By Genevieve Wanucha
As published in Dimensions Magazine - Fall 2018
Bacteroides, Bifidobacteirum, Faecalibacterium, Ruminococcus– these are the names of some of the 100 trillion bacteria who are living and working in your gut. These microscopic critters, collectively known as the microbiome, help our body to digest food, process nutrients, make vitamins B and K, and produce immune molecules that fight inflammation and heal wounds. The most impressive role of this busy workforce may be, surprisingly, in the brain.
While the digestive tract and the brain feel far apart in your body, they are actually connected via a 24/7 direct line of biochemical communication, set up by special nerve cells and immune pathways. It’s called the gut-brain axis. Down in the gut, bacteria make neuroactive compounds, including 90% of our neurotransmitter serotonin, which regulate our emotions. In turn, the brain can send signals to the gastrointestinal system, for example, to stimulate or suppress digestion.
A healthy microbiome is a diverse microbiome. A rich community of varied species protects against one dominating and causing trouble in our gut and beyond. Shifts in the composition or function of the microbiome have been implicated in inflammatory bowel disease, autism, and blood cancers. Researchers are now discovering that a disrupted microbiome, in certain contexts, may contribute to Alzheimer’s disease and related conditions that cause dementia.
“The role of the microbiome in health and disease is an exciting area at the forefront of science, but the field is in its infancy,” says Dr. William Depaolo, a UW Medicine gastroenterologist and director of the UW Center for Microbiome Sciences & Therapeutics. “I think about the microbiome like a biologist thinks about the deep sea. We know there’s something down there, and we finally have the technology to help us see who’s actually there and how they are influencing our bodies and brains.”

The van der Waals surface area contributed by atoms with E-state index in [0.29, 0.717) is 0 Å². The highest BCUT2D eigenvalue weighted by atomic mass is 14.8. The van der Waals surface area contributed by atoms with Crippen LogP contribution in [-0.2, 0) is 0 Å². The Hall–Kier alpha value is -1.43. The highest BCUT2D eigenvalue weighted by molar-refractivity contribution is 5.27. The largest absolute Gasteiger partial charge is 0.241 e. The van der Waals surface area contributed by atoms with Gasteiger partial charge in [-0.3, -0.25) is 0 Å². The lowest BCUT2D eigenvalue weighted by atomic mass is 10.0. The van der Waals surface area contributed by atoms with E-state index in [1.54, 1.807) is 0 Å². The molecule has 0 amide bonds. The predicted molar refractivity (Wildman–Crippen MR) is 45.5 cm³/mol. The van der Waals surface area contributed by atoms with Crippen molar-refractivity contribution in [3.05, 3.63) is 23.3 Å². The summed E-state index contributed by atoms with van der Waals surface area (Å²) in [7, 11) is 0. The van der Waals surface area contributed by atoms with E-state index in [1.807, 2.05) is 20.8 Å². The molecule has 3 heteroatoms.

Advanced tools of ‘multi-omics’ technology allow researchers to identify species in the human gut and analyze the bacterial genes and protein products that affect our brain health. Recently, NIH-funded research conducted at the Wisconsin Alzheimer’s Disease Research Center examined the microbiomes of people with Alzheimer’s disease. The team, led by Barbara Bendlin, PhD, and Frederico Rey, PhD, collected stool samples from participants and used genetic sequencing technology to identify the bacterial species present, and assess the microbial richness and diversity.
They found that people living with Alzheimer’s disease have a unique, and less diverse, community of gut microorganisms than their healthy counterparts. Specifically, the microbiomes of people with Alzheimer’s disease showed specific increases and decreases in common gut bacteria, especially decreases in Bifidobacterium, an important inhabitant of the healthy human gut. They also linked the abnormal levels of these microbe families to the amount of Alzheimer’s disease proteins in the participants’ spinal fluid.